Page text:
Advertisement
YOU ARE HERE: LAT HomeCollections

5,000 in Manila Demand U.S. Bases Be Removed

July 05, 1986|Associated Press

MANILA — Riot police used guns, tear gas and smoke grenades on Friday to break up a rally in front of the U.S. Embassy by about 5,000 demonstrators demanding the removal of American military bases here.

Friday was Philippine-American Friendship Day as well as U.S. Independence Day, and the demonstrators--who were later allowed to resume the rally--carried signs criticizing what they considered U.S. intervention in Philippine affairs.

At least 13 people were injured in the clash, including one protester who was shot in the back and four policemen who were hurt slightly, authorities reported.

It was the most serious clash between police and leftist groups since President Corazon Aquino took power in a civilian-backed military rebellion in February. The uprising ousted President Ferdinand E. Marcos and drove him into exile in Hawaii after 20 years in power.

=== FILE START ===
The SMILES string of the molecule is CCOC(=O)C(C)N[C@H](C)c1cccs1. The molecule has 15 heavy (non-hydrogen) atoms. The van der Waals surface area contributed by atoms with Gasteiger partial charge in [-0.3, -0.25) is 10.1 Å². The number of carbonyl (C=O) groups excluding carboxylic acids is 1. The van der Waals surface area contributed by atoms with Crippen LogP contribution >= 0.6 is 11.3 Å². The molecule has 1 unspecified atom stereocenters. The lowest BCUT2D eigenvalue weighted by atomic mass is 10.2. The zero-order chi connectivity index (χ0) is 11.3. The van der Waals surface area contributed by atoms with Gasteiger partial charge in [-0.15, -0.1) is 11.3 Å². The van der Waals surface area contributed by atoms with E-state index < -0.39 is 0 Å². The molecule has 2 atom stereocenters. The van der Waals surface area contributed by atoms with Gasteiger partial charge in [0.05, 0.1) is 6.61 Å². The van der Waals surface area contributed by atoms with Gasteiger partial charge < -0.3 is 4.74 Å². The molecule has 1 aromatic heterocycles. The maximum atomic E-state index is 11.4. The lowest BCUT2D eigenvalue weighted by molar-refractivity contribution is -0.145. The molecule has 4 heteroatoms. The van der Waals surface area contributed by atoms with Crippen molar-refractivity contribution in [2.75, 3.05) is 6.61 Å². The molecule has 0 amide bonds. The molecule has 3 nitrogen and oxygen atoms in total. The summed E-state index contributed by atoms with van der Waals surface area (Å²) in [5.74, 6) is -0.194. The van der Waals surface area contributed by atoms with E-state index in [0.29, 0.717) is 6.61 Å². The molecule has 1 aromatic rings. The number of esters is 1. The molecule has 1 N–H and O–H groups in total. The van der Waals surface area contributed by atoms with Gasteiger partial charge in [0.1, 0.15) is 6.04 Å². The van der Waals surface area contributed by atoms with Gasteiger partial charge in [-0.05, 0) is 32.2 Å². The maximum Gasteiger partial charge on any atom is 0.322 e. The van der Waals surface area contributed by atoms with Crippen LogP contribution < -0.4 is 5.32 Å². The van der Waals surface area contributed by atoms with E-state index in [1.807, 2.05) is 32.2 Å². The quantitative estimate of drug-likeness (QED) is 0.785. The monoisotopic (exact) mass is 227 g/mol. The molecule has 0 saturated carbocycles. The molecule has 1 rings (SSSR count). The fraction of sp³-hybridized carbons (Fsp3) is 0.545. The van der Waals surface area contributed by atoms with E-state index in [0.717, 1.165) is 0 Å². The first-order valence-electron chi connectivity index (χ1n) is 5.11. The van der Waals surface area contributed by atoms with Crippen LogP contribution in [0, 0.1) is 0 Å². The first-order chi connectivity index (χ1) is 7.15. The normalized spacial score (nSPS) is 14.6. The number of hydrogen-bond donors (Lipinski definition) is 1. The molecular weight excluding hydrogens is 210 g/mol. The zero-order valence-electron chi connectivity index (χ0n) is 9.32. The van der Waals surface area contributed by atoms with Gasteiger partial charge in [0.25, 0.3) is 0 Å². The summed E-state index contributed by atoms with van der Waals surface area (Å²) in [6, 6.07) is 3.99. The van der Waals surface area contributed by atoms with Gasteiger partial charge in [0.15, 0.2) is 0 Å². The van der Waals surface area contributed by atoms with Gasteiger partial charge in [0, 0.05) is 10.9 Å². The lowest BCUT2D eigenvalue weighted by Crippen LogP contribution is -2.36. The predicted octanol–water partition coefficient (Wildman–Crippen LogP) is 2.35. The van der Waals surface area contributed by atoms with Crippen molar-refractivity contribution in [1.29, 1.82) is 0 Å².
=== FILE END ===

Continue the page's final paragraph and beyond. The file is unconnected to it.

Holiday Called Meaningless

Speakers elsewhere railed against the U. S. facilties, Clark Air Base and Subic Bay Naval Base, and editorial writers dismissed Friendship Day, a national holiday, as meaningless.

"The Philippines got freedom and independence. Indeed, freedom to think, talk and act like little brown brothers of the supreme white master," the Philippine Tribune said.

"It's bad enough that our hands are chained by the United States' military bases," Randolf David, head of the Third World Center at the University of the Philippines, told a public hearing. "But do we have to fall in love with the chains?"

The demonstrations of anti-American sentiment came on the 40th anniversary of Philippine independence from the United States following World War II.

Less than two hours after the rally was broken up, the protesters returned to the embassy and police allowed them to resume. Leading the demonstrators was former Sen. Lorenzo Tanada, 87, a nationalist leader who has long advocated removal of U.S. military bases from the Philippines.

Tanada told reporters, "What is happening is similar to what happened before under Marcos. I participated in many rallies under Marcos and they dispersed us with tear gas, truncheons, water hoses and even firearms."

Advertisement
Los Angeles Times Articles
|
|
|